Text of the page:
Lacking cultural significance or critical acclaim, many aging bands continue on past the prime of their careers. While some are sustained by older fans willing to purchase their sub-par new releases, others end up playing the county fair and casino circuit, their albums relegated to bargain bins.
What exactly will it take before these aging rock veterans go the same way as their cold-blooded counterparts? Is an apocalyptic global catastrophe necessary to lay these dinos to rest?
Just when you think Gene Simmons and Paul Stanley will finally retire, they release some live KISS DVD, a new line of coffee mugs and a barely watchable reality television program. If Simmons was a dinosaur he’d be a Pachycephalosaurus: a big, ugly motherfucker with a huge head.
Nugent is one dinosaur many pray will soon go extinct. Having not released popular music since the 70s, the Motor City Madman continues to annoy with his outspoken political conservatism, gun enthusiasm, slaughter of animals, and general arrogance.
The Rolling Stones
Keith Richards is like a Pterodactyl, as he’s always flying high, and Mick Jagger has a mouth larger than a duck-billed Edmontosaurus. With a career spanning over 50 years and still going strong, it would take an something like an asteroid hitting their recording studio to slow down these ancients.
It’s incredibly easy to hate on U2. Bono is a bespectacled, quasi-political jackass, there’s The Edge and his ever-present stupid hat, and the general feeling the band thinks they’re much more important than they really are. They’re the Brontosaurus of the music industry, slowly trodding along, oblivious to everything around them. That, and everything since The Joshua Tree has sucked.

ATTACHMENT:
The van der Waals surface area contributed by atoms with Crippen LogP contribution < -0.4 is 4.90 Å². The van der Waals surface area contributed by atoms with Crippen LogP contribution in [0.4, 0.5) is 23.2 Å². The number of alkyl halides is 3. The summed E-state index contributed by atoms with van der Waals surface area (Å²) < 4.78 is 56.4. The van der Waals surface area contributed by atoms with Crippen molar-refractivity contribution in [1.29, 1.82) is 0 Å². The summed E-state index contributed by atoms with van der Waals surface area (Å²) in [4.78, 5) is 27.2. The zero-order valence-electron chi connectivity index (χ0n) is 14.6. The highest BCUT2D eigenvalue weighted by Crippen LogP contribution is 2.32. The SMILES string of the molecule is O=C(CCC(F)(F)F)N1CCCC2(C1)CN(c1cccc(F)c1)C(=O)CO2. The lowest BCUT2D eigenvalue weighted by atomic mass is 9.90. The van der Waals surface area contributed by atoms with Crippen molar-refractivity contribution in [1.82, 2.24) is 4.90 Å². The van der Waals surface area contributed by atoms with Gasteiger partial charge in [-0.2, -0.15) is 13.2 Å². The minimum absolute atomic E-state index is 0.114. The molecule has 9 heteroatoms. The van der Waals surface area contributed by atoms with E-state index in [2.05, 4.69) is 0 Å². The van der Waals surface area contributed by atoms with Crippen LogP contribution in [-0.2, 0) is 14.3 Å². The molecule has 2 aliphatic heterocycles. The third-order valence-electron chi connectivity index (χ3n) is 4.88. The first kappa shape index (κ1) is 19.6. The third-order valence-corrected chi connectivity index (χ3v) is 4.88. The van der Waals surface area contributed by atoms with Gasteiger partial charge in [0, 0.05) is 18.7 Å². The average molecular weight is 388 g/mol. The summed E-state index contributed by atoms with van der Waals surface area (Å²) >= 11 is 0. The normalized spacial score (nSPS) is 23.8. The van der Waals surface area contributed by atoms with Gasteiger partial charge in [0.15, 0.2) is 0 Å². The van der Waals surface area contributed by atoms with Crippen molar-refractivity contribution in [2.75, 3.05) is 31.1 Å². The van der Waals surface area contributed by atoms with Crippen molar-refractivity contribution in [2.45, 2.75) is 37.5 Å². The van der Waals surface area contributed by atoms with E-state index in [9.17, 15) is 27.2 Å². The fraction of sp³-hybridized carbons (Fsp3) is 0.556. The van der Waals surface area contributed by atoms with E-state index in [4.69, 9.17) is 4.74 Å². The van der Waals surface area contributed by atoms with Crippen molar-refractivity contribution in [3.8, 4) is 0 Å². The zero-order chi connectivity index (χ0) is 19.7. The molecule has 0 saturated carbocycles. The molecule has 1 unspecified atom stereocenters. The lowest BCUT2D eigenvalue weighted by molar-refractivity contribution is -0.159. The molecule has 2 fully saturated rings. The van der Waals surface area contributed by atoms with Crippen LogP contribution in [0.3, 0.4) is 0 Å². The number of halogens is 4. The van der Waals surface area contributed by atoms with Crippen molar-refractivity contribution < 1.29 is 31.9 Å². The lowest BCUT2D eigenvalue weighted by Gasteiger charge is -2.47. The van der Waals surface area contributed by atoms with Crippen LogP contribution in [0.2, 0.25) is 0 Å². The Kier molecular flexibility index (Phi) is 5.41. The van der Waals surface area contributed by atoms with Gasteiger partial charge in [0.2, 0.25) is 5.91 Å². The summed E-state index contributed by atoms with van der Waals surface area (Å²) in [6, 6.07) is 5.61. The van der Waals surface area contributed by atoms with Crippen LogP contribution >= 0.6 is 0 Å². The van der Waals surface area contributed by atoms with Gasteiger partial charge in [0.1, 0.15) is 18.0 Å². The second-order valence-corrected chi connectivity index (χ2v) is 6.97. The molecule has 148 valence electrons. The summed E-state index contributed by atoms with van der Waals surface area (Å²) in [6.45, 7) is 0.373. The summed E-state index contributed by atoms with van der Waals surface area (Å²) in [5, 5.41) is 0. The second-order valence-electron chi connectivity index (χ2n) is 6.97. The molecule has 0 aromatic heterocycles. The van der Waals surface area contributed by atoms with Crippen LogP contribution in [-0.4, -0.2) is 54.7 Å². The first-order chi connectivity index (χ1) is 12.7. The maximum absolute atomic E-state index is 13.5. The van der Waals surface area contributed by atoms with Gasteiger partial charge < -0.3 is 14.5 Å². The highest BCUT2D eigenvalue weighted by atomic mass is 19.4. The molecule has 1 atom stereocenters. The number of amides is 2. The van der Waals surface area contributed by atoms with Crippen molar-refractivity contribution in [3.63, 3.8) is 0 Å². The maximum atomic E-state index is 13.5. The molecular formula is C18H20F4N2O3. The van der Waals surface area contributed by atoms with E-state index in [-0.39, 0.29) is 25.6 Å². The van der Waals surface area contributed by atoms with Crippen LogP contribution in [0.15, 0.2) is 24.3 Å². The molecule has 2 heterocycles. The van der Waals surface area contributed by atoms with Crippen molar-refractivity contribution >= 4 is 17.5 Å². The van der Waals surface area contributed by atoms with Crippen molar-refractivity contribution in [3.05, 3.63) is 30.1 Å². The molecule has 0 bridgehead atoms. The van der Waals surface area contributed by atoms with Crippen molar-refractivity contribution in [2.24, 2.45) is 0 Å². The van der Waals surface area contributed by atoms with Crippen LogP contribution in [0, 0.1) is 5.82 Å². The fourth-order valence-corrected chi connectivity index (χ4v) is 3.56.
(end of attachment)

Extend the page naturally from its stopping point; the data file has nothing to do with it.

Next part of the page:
Clapton’s late career output is so boring it makes Elton John sound like G.G. Allin. He would need to release an album of love ballad duets with a Tyrannosaurus Rex to seem interesting at this point.
Having formed in the late Cretaceous period, The Who crawled their way out of primordial ooze to conquer millions of fans worldwide. Losing their wildman drummer Keith Moon in 1978 and bassist John Entwistle in 2002, founder Townshend and Daltrey for some reason feel it necessary to continue to play stadium tours and release new material.
The 2004 documentary Some Kind of Monster was a personal glimpse into the luxurious lives of the aging metal-heads. Drummer Lars Ulrich was fullyexposed as the spoiled, rich, arrogant asshole he truly is. With any luck, he will be devoured by a ravenous pack of Stegosauri.
Dylan’s voice has deteriorated in recent years to a guttural roar not unlike the Velociraptor’s vocalizations.
After their breakup in 1980, Don Henley commented that the Eagles would get back together when “hell freezes over.” Well, they’re reunited and it seems only a massive, globally destructive event will put these antiquated Jurassic ass-hats to rest.
Since the dissolution of the Police in 1986, Sting has churned out safe, adult contemporary crap disturbingly reminiscent of Enya. I hope he’s gored by a Triceratops.